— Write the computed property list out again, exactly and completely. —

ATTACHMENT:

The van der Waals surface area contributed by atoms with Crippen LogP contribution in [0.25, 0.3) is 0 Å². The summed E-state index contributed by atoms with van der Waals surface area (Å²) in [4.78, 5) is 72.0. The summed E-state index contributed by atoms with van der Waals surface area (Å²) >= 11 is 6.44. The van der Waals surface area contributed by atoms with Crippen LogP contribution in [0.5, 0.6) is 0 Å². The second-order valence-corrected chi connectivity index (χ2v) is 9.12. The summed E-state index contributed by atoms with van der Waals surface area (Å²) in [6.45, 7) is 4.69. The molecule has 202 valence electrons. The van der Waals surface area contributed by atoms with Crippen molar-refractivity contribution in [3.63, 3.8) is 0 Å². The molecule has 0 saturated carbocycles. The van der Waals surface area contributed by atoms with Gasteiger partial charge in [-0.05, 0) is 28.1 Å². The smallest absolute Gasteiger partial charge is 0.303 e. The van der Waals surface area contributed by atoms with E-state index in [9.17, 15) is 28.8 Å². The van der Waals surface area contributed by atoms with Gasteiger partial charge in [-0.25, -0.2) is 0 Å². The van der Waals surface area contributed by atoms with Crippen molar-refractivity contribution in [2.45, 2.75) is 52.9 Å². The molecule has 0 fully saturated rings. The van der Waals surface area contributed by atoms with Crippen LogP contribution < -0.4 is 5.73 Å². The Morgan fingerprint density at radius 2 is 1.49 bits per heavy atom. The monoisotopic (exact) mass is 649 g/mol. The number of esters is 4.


The van der Waals surface area contributed by atoms with Crippen LogP contribution in [0.25, 0.3) is 0 Å². The summed E-state index contributed by atoms with van der Waals surface area (Å²) in [4.78, 5) is 72.0. The summed E-state index contributed by atoms with van der Waals surface area (Å²) >= 11 is 6.44. The van der Waals surface area contributed by atoms with Crippen LogP contribution in [0.5, 0.6) is 0 Å². The second-order valence-corrected chi connectivity index (χ2v) is 9.12. The summed E-state index contributed by atoms with van der Waals surface area (Å²) in [6.45, 7) is 4.69. The molecule has 202 valence electrons. The van der Waals surface area contributed by atoms with Crippen molar-refractivity contribution in [3.63, 3.8) is 0 Å². The molecule has 0 saturated carbocycles. The van der Waals surface area contributed by atoms with Gasteiger partial charge in [-0.05, 0) is 28.1 Å². The smallest absolute Gasteiger partial charge is 0.303 e. The van der Waals surface area contributed by atoms with E-state index in [9.17, 15) is 28.8 Å². The van der Waals surface area contributed by atoms with Gasteiger partial charge in [-0.25, -0.2) is 0 Å². The van der Waals surface area contributed by atoms with Crippen molar-refractivity contribution in [2.45, 2.75) is 52.9 Å². The molecule has 0 fully saturated rings. The van der Waals surface area contributed by atoms with Crippen LogP contribution < -0.4 is 5.73 Å². The Morgan fingerprint density at radius 2 is 1.49 bits per heavy atom. The monoisotopic (exact) mass is 649 g/mol. The number of esters is 4.